Tuesday, December 04, 2007

Start Feeling Old: The Next Generation of Best-Of's Begin

Best-Of's, Greatest Hits, etc etc, whatever you call the compilation of an artist's history, these things are a dime a dozen in popular music. It could take as little as 2 records, or as many 5 or 6, before an artist, or really an artist's label, contemplate putting out a compilation. But in the world of Indie, underground, alternative music, compilations are rarer, and in fact, they are often used as a one-stop resource for a band that never really sold records in the first place. And of course, in both the mainstream and Indie worlds, the 21st century combination of MP3 playlists and the depletion of album sales has put a chilling effect on comps.

In addition to the Ipod revolution, the 21st century's first real music moment was the garage and retro rock revivals of the early 2000's. The U.S.A. and Scandinavia really dominated those scenes, and the four bands that broke into the mainstream (of sorts) in 2002 and 2003 were the White Stripes, the Strokes, the Hives, and the Vines (who were from Australia and didn't last long because their lead singer was unstable and that's OK because they stunk). The British, rather surprisingly, did not contribute much during this brief wave (they were too busy loving the White Stripes and their cohorts like Electric Six). The one band they really contributed were the Libertines who essentially share the same biographical saga as the Vines.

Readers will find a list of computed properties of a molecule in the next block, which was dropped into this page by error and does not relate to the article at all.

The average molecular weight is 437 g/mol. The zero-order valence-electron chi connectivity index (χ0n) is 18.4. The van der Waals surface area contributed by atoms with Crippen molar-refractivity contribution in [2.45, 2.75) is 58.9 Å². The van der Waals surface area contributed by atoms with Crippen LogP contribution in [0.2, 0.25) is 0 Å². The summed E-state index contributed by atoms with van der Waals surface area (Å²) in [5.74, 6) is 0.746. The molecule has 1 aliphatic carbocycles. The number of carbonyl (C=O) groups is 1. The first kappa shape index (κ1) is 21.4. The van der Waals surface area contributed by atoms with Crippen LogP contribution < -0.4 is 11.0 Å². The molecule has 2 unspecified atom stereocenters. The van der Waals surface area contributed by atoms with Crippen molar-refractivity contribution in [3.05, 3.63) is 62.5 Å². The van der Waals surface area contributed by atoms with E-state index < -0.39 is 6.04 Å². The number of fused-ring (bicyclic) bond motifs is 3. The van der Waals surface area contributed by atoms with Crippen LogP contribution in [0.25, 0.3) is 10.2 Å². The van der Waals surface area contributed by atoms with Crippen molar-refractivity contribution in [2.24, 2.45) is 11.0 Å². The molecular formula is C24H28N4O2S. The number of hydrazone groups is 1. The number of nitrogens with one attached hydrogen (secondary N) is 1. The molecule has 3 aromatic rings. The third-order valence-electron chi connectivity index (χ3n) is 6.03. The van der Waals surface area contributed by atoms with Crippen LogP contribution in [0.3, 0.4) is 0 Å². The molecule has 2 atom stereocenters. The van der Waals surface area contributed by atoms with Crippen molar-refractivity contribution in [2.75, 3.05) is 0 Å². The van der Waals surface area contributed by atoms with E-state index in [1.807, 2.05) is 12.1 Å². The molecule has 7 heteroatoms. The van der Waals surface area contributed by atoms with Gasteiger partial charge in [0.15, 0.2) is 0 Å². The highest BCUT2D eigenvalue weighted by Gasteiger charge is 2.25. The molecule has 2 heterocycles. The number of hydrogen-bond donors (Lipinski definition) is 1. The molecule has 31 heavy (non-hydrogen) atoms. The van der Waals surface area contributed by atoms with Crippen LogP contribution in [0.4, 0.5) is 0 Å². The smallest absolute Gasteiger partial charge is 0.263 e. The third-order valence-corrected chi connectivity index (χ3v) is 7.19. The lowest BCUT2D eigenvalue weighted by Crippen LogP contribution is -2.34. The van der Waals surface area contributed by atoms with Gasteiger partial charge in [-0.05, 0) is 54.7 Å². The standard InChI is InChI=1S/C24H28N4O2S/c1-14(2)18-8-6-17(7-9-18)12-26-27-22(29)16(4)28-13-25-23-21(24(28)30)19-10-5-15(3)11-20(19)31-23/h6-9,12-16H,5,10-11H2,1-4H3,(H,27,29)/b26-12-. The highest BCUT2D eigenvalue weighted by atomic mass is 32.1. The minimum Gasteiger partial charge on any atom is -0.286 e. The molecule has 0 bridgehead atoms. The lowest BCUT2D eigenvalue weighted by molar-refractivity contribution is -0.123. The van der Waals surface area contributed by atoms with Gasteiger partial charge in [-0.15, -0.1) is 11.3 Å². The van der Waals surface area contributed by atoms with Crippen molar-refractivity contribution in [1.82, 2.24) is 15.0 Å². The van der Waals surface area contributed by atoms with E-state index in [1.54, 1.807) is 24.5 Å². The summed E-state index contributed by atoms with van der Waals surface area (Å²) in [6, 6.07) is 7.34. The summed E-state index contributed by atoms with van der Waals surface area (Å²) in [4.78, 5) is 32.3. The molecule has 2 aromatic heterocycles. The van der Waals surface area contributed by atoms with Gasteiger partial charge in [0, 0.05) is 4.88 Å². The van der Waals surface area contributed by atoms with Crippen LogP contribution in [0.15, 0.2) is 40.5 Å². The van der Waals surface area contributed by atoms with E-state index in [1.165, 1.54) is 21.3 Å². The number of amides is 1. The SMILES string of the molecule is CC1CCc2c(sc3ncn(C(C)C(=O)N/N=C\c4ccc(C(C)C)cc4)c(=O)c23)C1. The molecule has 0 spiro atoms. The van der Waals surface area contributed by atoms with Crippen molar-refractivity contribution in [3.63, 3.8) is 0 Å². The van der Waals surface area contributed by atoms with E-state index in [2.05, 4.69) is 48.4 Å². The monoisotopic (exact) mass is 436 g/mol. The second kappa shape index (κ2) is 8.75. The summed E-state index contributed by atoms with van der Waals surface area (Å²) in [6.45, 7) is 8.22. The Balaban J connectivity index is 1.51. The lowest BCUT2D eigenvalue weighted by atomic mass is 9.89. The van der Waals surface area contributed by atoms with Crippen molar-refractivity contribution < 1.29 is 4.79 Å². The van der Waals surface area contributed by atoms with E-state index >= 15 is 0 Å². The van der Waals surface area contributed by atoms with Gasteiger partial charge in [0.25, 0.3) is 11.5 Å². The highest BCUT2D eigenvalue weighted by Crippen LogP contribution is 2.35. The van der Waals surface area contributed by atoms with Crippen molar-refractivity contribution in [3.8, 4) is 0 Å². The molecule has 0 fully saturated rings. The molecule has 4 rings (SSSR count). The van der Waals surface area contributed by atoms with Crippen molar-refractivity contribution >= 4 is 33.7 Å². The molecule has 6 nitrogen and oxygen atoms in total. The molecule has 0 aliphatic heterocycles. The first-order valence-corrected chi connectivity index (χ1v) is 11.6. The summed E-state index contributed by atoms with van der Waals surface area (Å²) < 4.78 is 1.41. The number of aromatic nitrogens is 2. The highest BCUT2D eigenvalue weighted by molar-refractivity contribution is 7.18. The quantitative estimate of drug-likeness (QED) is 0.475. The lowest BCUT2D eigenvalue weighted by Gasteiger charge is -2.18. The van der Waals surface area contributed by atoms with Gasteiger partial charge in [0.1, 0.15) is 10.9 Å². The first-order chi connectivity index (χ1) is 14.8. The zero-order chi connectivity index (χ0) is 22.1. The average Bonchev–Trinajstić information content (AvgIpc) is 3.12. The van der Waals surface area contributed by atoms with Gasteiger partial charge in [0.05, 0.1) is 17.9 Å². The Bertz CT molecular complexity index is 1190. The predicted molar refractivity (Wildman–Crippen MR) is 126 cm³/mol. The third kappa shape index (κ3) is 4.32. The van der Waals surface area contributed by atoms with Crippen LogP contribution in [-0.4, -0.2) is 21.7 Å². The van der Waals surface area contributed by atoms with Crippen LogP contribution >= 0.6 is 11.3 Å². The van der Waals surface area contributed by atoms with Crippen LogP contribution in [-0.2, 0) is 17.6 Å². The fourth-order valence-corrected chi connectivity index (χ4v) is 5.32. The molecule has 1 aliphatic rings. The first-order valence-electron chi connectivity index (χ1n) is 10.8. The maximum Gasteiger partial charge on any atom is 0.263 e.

But as 2007 draws to an end, the Libertines become the first band of that generation to get a compilation record. Why them? Because they folded rather completely, and their leader, Pete Dougherty, remains a non-stop tabloid machine in the U.K. What's a bit wrong is that the Libertines didn't have the quantity of work (let alone quality but that's subjective) to merit a compilation and considering they're long finished and that conventional albums are dying, and especially considering that the MP3 player has killed any need for official compilations, this is a rather pointless release, innit? If the Libertines should be remembered for anything it should be for their one decent song, "Vertigo", and that their quick demise gave way to the next British band of the moment, the Darkness, who were much more fun before their own lead singer's troubles led to their own implosion.

Pitchfork's review of the comp


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